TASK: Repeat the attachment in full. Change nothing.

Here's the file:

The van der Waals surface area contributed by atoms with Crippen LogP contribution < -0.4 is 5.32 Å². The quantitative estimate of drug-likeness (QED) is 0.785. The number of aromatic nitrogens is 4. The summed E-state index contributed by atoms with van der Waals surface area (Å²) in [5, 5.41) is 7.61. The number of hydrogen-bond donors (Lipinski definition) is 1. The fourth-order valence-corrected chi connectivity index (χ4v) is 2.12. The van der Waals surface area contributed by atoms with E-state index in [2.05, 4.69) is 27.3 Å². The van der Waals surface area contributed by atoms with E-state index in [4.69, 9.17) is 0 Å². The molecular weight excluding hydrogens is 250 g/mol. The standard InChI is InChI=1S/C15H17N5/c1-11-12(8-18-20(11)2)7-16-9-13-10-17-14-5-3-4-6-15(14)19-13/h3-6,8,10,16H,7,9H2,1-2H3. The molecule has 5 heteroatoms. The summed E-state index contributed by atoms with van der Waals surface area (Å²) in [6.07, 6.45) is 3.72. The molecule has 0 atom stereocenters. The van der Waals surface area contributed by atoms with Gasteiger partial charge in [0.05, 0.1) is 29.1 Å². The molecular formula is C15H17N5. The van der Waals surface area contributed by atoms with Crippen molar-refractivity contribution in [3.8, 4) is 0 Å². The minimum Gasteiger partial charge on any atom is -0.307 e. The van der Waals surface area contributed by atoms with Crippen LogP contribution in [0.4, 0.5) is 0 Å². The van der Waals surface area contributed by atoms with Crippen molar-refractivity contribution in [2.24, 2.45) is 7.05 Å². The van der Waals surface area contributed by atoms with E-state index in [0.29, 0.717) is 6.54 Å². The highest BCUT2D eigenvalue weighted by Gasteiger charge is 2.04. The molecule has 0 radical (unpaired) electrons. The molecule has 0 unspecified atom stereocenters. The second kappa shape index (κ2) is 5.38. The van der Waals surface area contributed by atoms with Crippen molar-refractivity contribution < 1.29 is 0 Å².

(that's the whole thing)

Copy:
The van der Waals surface area contributed by atoms with Crippen LogP contribution < -0.4 is 5.32 Å². The quantitative estimate of drug-likeness (QED) is 0.785. The number of aromatic nitrogens is 4. The summed E-state index contributed by atoms with van der Waals surface area (Å²) in [5, 5.41) is 7.61. The number of hydrogen-bond donors (Lipinski definition) is 1. The fourth-order valence-corrected chi connectivity index (χ4v) is 2.12. The van der Waals surface area contributed by atoms with E-state index in [2.05, 4.69) is 27.3 Å². The van der Waals surface area contributed by atoms with E-state index in [4.69, 9.17) is 0 Å². The molecular weight excluding hydrogens is 250 g/mol. The standard InChI is InChI=1S/C15H17N5/c1-11-12(8-18-20(11)2)7-16-9-13-10-17-14-5-3-4-6-15(14)19-13/h3-6,8,10,16H,7,9H2,1-2H3. The molecule has 5 heteroatoms. The summed E-state index contributed by atoms with van der Waals surface area (Å²) in [6.07, 6.45) is 3.72. The molecule has 0 atom stereocenters. The van der Waals surface area contributed by atoms with Gasteiger partial charge in [0.05, 0.1) is 29.1 Å². The molecular formula is C15H17N5. The van der Waals surface area contributed by atoms with Crippen molar-refractivity contribution in [3.8, 4) is 0 Å². The minimum Gasteiger partial charge on any atom is -0.307 e. The van der Waals surface area contributed by atoms with Crippen LogP contribution in [0.4, 0.5) is 0 Å². The van der Waals surface area contributed by atoms with Crippen molar-refractivity contribution in [2.24, 2.45) is 7.05 Å². The van der Waals surface area contributed by atoms with E-state index in [0.29, 0.717) is 6.54 Å². The highest BCUT2D eigenvalue weighted by Gasteiger charge is 2.04. The molecule has 0 radical (unpaired) electrons. The molecule has 0 unspecified atom stereocenters. The second kappa shape index (κ2) is 5.38. The van der Waals surface area contributed by atoms with Crippen molar-refractivity contribution < 1.29 is 0 Å².